Web-Based Contact Learning ABC (Part 2): Contact, adjustment and involvement
Web-based Contact Learning ABC is a practical study material in conducting e-learning. This material helps teachers and trainers to organize webinars and e-learning efficiently and thoughtfully. The material is prepared by the lecturers of the Non-formal Education and Lifelong Learning study area of the School of Educational Sciences at Tallinn University in cooperation with the team of EDUSPACE research lab of teaching and learning.
Making contact with students
- Be there before the start of the webinar. Use supportive and encouraging invitations, open-ended questions, photos, polls, and exciting web links to create and maintain contact. They help to create a joint discussion and focus the group's attention.
- Introduce yourself briefly at the first meeting.
- When making contact, consider whether the learners are familiar with each other. Ask each learner to say briefly what connects them to the study group or what you, as a teacher, and fellow learners might know about the learner.
- At the end of the contact, summarize what you have learned, reflect on your observations, talk briefly about future plans, and participating today.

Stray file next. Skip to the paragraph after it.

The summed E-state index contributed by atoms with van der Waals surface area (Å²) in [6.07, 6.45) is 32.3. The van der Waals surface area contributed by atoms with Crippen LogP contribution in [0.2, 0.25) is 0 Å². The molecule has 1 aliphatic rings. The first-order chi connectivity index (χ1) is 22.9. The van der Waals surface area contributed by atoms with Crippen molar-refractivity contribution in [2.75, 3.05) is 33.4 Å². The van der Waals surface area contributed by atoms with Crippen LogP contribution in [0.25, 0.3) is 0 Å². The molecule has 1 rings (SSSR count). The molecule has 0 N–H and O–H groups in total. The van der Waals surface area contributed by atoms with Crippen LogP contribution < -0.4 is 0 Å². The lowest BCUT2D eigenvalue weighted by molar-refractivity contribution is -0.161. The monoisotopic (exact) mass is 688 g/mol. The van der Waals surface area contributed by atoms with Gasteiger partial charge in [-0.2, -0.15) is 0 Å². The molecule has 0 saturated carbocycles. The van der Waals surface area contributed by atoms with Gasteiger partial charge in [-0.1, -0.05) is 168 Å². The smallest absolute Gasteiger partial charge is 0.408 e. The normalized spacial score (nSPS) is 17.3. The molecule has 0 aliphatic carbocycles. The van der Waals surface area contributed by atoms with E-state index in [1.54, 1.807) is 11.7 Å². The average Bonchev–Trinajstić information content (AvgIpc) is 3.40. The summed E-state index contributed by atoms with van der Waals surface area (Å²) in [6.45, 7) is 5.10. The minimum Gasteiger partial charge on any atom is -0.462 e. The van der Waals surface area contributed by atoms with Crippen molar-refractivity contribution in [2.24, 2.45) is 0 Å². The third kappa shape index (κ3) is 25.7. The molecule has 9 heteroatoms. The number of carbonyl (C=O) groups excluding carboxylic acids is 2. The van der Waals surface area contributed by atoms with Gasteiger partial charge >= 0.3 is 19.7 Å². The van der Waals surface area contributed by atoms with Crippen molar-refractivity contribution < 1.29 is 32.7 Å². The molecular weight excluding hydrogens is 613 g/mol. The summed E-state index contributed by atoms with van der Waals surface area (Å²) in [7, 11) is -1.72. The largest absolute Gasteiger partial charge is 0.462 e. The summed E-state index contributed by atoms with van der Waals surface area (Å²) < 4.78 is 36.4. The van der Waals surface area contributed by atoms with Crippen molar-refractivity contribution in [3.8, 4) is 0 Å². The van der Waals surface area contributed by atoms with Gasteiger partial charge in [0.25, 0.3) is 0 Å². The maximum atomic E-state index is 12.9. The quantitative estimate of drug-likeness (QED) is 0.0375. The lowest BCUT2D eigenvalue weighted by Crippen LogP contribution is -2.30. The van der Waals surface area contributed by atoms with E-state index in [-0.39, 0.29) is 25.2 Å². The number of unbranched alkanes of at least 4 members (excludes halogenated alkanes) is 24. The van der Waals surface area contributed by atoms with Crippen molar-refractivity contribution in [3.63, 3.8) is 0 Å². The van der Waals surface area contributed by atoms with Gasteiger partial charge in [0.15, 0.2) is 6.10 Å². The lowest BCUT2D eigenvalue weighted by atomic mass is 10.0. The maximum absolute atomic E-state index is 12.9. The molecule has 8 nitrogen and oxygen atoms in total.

- Leave the meeting last or end the meeting for everyone at the same time.
- Tune in to group communication, co-learning, and the learning situation, involve students in the learning process.
- At the beginning of the learning situation meeting, give the opportunity to tune in to the topic and the content of the learning in order to activate previous knowledge and experience.
- Display a list of expectations, goals, or topics from which the student can choose the one that suits them. Discuss the result.
- Formulate the purpose of the meeting together with the students. After introducing the topics of the study meeting, ask students to write in the conversation either a) their own learning objective, b) the question they are looking for an answer to or c) where they can use what they have learned.
- Tune in to learning. Approach learners personally. Display a cloud of words prepared by the teacher on the topic being studied, a) each student can say which keyword they are talking about, or b) ask students to choose and write down three keywords that are of more interest.
- Involve learners from the beginning in making choices about the online learning process.
- Decide together which digital environments you will use to collaborate.
- Create opportunities to work in small groups. Direct communication helps build trust, positively influences group relationships, and keeps learners active.
- Share the role of moderator so that learners can also learn from this experience. Such sharing allows you to save yourself during the learning process, creates opportunities for cooperation and co-learning, and for collegial relationships.